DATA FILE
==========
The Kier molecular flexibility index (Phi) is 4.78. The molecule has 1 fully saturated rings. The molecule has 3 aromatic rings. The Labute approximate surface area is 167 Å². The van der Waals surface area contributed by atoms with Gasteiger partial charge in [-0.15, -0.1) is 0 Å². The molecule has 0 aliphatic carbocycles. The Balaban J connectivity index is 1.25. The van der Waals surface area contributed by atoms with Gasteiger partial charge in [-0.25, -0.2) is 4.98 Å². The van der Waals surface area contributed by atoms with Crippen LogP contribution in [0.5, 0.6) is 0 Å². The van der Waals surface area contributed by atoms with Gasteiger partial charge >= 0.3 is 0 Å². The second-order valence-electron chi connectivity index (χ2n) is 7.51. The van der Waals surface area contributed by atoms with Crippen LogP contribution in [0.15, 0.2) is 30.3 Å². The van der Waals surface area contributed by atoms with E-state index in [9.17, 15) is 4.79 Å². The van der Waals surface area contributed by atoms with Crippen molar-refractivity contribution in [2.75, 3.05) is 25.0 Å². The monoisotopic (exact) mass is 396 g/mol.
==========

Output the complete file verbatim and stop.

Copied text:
The Kier molecular flexibility index (Phi) is 4.78. The molecule has 1 fully saturated rings. The molecule has 3 aromatic rings. The Labute approximate surface area is 167 Å². The van der Waals surface area contributed by atoms with Gasteiger partial charge in [-0.15, -0.1) is 0 Å². The molecule has 0 aliphatic carbocycles. The Balaban J connectivity index is 1.25. The van der Waals surface area contributed by atoms with Gasteiger partial charge in [-0.25, -0.2) is 4.98 Å². The van der Waals surface area contributed by atoms with Crippen LogP contribution in [0.5, 0.6) is 0 Å². The van der Waals surface area contributed by atoms with Gasteiger partial charge >= 0.3 is 0 Å². The second-order valence-electron chi connectivity index (χ2n) is 7.51. The van der Waals surface area contributed by atoms with Crippen LogP contribution in [0.15, 0.2) is 30.3 Å². The van der Waals surface area contributed by atoms with E-state index in [9.17, 15) is 4.79 Å². The van der Waals surface area contributed by atoms with Crippen molar-refractivity contribution in [2.75, 3.05) is 25.0 Å². The monoisotopic (exact) mass is 396 g/mol.